Origin of the New Year parades
In 1849, with the discovery of gold and the ensuing California Gold Rush, over 50,000 people had come to San Francisco to seek their fortune or just a better way of life. Among those were many Chinese, who had come to work in the gold mines and on the railroad.
By the 1860’s, the Chinese were eager to share their culture with those who were unfamiliar with it. They chose to showcase their culture by using a favorite American tradition — the Parade. Nothing like it had ever been done in their native China. They invited a variety of other groups from the city to participate, and they marched down what today are Grant Avenue and Kearny Street carrying colourful flags, banners, lanterns, and drums and firecrackers to drive away evil spirits.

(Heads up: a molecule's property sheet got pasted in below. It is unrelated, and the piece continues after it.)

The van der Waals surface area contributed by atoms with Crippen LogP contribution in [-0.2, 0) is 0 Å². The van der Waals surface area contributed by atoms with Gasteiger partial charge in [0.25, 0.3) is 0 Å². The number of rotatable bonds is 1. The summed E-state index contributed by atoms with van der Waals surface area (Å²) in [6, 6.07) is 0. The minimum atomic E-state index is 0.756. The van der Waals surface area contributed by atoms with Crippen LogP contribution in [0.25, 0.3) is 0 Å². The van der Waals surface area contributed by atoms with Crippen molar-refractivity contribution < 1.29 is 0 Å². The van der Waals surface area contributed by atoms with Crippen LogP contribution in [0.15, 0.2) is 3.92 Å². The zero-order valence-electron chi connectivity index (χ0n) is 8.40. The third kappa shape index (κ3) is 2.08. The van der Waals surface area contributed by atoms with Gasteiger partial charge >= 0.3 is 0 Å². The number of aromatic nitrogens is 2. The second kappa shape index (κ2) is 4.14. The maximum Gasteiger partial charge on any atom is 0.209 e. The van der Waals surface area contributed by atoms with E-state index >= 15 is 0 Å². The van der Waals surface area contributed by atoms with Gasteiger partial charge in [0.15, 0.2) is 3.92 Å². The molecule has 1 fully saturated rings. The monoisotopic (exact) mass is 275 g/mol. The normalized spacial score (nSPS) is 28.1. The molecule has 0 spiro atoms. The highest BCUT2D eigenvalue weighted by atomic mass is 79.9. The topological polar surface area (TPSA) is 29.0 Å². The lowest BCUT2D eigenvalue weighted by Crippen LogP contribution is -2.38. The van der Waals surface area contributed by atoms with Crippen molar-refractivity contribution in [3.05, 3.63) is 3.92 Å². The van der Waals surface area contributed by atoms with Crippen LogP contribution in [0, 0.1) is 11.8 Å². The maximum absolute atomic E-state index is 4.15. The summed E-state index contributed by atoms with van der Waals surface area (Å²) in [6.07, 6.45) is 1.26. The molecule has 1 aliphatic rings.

CNY is widely celebrated among Chinese communities and particularly across Asian countries with dense Chinese populations. Malaysia, Singapore and Thailand are buzzing with activity during this time and visitors can enjoy the many lion dances, street parades, firecracker explosions and – or course – abundance of food available in each country’s respective Chinatown.
Today, Chinese New Year parades are annual traditions across North America in cities with significant Chinese populations. Among the cities with such parades are San Francisco, Los Angeles, New York City, and Vancouver, British Columbia. However, even smaller cities that are historically connected to Chinese immigration, such as Butte, Montana, have recently hosted parades.
Lunar New Year in Taiwan